Published on: 7 April 2022

Professor Sarah Danson is a Professor of Medical Oncology, Honorary Consultant Medical Oncologist, Sheffield Experimental Cancer Medicine Centre (ECMC) Lead and NIHR National Speciality Lead for early phase trials in cancer. 

As part of a series of ‘Day in the Life’ stories featuring medical professionals across our region, Sarah explains the key tasks she performs in her role.

What does a typical day look like to you?

I don’t really have a typical day and that is one of the things I like about my job. If I am in a clinic, there will be different patients at different points in their treatment pathways with different things that they want to discuss. My university work is even more varied, moving from one grant application to the next, talking about research ideas, delivering on trials, and being responsible for a large number of people.

What led you to work in this role?

As a medical student, oncology was not on my list of possible careers. Nobody in my family had been diagnosed with cancer and the medical degree curriculum did not contain a great deal of oncology teaching so cancer was not something that I knew a great deal about. However, in the second year of medical school, a good friend died of cancer and oncology moved to a possible option on my mental list.Sarah Danson.jpg

I carried out general medical training and there were three months of oncology in my two-year post. I loved every second of the oncology attachment as you help people and families at a crucial time and really get to know them, and there was lots of interesting research happening. I was still in two minds about my eventual career as I also enjoyed Endocrinology. A post came up with oncology and endocrinology in it which seemed tailor-made. I was scheduled to do oncology first and never made it as far as the endocrinology half before applying for a registrar training post in oncology and moving into that.

I took time out of my registrar training to do a PhD (something that I highly recommend to all oncology trainees, regardless of whether they want to be academics). The PhD was based around a clinical trial with me looking after the trial day-to-day and also carrying out related research in a laboratory. This felt like a good mix to me and so, on completion of my PhD, I applied for a Senior Clinical Lecturer post at the University of Sheffield which was 50% clinical and 50% research. Over time I was promoted to Reader and then Professor in 2016.

In what way do you work alongside other staff or teams within SYB?

I have worked with Dr Trish Fisher, Clinical Director at SYB ICS Cancer Alliance for 16 years as we both treat lung cancer. Trish was previously my Clinical Director in Oncology and now keeps us updated about SYB​​​​​​​.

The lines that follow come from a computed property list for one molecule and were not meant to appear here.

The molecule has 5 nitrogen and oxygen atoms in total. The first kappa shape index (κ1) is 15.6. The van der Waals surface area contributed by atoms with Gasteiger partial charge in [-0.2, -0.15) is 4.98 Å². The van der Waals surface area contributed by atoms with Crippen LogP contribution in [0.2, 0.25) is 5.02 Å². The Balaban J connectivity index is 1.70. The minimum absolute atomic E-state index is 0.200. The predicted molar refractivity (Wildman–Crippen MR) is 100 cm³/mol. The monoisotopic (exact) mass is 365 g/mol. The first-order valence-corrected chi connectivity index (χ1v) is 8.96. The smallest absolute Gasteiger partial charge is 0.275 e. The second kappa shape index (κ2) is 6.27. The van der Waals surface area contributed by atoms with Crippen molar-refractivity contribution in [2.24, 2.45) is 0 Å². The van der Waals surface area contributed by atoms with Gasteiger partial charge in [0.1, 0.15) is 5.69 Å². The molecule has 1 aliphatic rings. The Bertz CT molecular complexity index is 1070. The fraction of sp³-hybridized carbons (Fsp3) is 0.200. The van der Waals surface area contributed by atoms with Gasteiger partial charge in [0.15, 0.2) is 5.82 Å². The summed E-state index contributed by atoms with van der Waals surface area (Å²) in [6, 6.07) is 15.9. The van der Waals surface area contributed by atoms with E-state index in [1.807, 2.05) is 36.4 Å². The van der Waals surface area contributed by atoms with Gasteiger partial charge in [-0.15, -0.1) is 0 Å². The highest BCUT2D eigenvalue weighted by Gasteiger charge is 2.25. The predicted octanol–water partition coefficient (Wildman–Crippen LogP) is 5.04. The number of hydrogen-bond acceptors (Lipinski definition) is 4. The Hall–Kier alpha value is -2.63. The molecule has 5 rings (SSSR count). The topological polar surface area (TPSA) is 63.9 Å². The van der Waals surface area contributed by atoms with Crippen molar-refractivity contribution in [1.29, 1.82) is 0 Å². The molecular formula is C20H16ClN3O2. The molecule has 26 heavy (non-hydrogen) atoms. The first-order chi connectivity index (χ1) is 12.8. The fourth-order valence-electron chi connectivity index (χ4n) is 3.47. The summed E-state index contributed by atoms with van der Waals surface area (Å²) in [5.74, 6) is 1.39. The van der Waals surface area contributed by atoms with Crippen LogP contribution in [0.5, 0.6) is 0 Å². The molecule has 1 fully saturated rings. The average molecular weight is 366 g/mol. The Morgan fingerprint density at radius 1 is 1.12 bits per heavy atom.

I am currently Research Lead for the SYB ICS Skin Cancer Clinical Delivery Group and we have been developing three main areas – the clinical trial portfolio, patient sample collection and patient experience.

How has your role changed within the last couple of years?

Unfortunately, pressures that we faced pre-pandemic have been further exacerbated. More people are taking early retirement or leaving posts, meaning we have a growing shortage of oncologists that is not just a local issue but is being reported nationally meaning recruitment to fill these posts is challenging. The remaining staff are working incredibly hard to maintain quality services but we may need to do things differently for a while to support staff wellbeing as well as patient care​​​​​​​.

What excites you most about your role?

I really enjoy working with students. I mentor student doctors, supervise clinical trainees, and PhD students, and provide support to senior fellows. The most interesting conversations come from discussions with students and it is wonderful when they are successful (which may be getting a job, obtaining a grant, publishing or something else more relevant to them)​​​​​​​.

Are there any personal or team achievements or highlights that you're most proud of?

I took over as Sheffield Experimental Cancer Medicine Centre (ECMC) Lead just before the last renewal bid was submitted in 2016. Successfully keeping ECMC status in 2017 and using this to leverage the creation of a new Early Phase Group has been my career highlight. Clinical trials work needs support as we come out of the pandemic and I know SYB can help with that​​​​​​​.

In what way do patients or the public influence the work you do?

They influence everything! We work with patients and the public to find out what research they need, develop clinical research and then they remain involved throughout trials, on trial committees and helping disseminate and action findings​​​​​​​.

Looking ahead, what do you hope to achieve in the future within your new role?

My main aim is to further expand the Sheffield Early Phase Group delivering clinical trials to patients with cancer. I also hold an NIHR National Speciality Lead post and my remit is to deliver equity of access to early-phase research for patients with cancer in the UK. The pandemic has worsened these inequities and so there is a lot of work to do​​​​​​​.

I believe we need to expand the workforce, make research an integral part of NHS culture and work closely with patients to do the right research for them.